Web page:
People who work longer are more likely to seek solace in alcohol, new research finds, sparking calls for employers to use European limits on the length of the working week.
It has long been accepted that long days can lead to exhaustion, mental health problems and even relationship breakdown, but the new study has shown for the first time that employees who put in extra are at higher risk of turning to drink, compared to those who leave on time. Employees who work more than 55 hours a week are 13 per cent more likely to consume “risky” levels of alcohol.
Scientists say the link “cannot be ignored”. The study of 330,000 people provides the first systematic analysis of the relationship between working hours and alcohol use. It provides support for the European Union Working Time Directive, which calls on EU member states to guarantee that working hours must not exceed 48 hours per week on average, including overtime. Britain effectively opts out because workers can volunteer to work more hours.
Scientists already know there is a significant increase in physiological ill-effects associated with increasing working hours from 8 to 12 hours a day. However the authors of the new study, carried out across 14 countries and published in the BMJ journal, say that effectively regulating working hours should be considered as a crucial public health intervention.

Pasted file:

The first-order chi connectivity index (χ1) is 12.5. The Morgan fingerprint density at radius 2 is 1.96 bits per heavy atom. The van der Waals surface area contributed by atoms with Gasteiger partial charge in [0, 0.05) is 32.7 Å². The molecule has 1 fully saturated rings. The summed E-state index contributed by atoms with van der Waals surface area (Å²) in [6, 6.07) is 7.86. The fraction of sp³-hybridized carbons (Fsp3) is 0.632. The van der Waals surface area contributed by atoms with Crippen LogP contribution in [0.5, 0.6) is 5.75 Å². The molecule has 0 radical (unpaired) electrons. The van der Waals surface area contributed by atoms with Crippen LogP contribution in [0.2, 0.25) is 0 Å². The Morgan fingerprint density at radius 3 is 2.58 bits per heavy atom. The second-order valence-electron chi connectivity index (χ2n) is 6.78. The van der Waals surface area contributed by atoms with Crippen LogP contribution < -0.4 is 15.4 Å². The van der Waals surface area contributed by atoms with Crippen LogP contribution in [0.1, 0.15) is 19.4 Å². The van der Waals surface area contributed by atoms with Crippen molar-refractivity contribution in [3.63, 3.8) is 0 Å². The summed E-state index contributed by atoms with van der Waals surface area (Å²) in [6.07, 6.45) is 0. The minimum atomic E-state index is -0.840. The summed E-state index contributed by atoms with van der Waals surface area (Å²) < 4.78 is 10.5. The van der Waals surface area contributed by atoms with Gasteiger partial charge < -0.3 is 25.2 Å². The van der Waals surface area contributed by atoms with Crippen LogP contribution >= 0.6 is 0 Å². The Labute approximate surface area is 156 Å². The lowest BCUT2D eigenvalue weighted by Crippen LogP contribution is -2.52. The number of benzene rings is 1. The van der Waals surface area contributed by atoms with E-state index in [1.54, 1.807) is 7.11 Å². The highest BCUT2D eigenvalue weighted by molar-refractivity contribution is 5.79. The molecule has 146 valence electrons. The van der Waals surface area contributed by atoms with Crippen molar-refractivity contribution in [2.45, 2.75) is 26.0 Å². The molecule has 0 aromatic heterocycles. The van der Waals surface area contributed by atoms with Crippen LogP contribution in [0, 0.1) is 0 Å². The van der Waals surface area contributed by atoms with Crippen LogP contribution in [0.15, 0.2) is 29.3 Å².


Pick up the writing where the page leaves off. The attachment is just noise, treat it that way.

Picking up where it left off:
Dangerous alcohol consumption, which can lead to increased risk of liver disease, cancer, stroke, coronary disease and mental disorders, is considered as more than 21 units of alcohol per week for men and more than 14 units per week for women.
Despite the stereotype of “white collar” workers unwinding with a glass of wine after a hard day, the study found that middle-class drinkers tended to be over-represented in most studies at the expense of manual and shift workers.
In fact, the BMJ study showed the relationship between alcohol consumption and longer working hours isn’t affected by age, gender or socioeconomic status. Instead it found that shift patterns and the spread of working hours are more important factors in tracking risky alcohol use.
Regardless of economic status, the research team said the analysis “supports the longstanding suspicion that among workers subjected to long working hours, alcohol can seem like a fast acting and effective way to dull work-related aches and pains and smooth the transition between work life and home life”.
According to lead author Cassandra Okechukwu, an assistant professor at Harvard School of Public Health, this has major implications for working time rules.
She said: “Given mounting pressure to exclude an increasing proportion of workers from current standards that limit working hours in Europe and other developed countries, long working hours is an exposure that we cannot afford to ignore.”
Independent News Service